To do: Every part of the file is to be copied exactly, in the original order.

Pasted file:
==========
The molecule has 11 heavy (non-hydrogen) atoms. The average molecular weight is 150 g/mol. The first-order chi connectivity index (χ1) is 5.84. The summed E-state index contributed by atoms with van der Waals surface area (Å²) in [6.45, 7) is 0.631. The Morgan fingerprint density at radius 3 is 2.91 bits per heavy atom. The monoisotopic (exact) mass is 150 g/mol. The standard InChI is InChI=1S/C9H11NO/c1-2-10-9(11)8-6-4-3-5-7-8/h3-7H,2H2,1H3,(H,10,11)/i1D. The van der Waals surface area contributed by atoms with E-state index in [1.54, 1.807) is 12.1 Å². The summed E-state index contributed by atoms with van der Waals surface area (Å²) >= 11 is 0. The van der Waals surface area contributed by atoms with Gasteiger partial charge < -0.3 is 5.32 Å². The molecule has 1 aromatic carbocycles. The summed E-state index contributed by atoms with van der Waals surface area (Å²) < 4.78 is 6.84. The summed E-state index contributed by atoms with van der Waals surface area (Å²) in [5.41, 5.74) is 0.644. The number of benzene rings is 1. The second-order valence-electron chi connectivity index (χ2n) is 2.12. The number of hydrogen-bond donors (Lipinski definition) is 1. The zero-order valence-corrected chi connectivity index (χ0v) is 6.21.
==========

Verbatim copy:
The molecule has 11 heavy (non-hydrogen) atoms. The average molecular weight is 150 g/mol. The first-order chi connectivity index (χ1) is 5.84. The summed E-state index contributed by atoms with van der Waals surface area (Å²) in [6.45, 7) is 0.631. The Morgan fingerprint density at radius 3 is 2.91 bits per heavy atom. The monoisotopic (exact) mass is 150 g/mol. The standard InChI is InChI=1S/C9H11NO/c1-2-10-9(11)8-6-4-3-5-7-8/h3-7H,2H2,1H3,(H,10,11)/i1D. The van der Waals surface area contributed by atoms with E-state index in [1.54, 1.807) is 12.1 Å². The summed E-state index contributed by atoms with van der Waals surface area (Å²) >= 11 is 0. The van der Waals surface area contributed by atoms with Gasteiger partial charge < -0.3 is 5.32 Å². The molecule has 1 aromatic carbocycles. The summed E-state index contributed by atoms with van der Waals surface area (Å²) < 4.78 is 6.84. The summed E-state index contributed by atoms with van der Waals surface area (Å²) in [5.41, 5.74) is 0.644. The number of benzene rings is 1. The second-order valence-electron chi connectivity index (χ2n) is 2.12. The number of hydrogen-bond donors (Lipinski definition) is 1. The zero-order valence-corrected chi connectivity index (χ0v) is 6.21.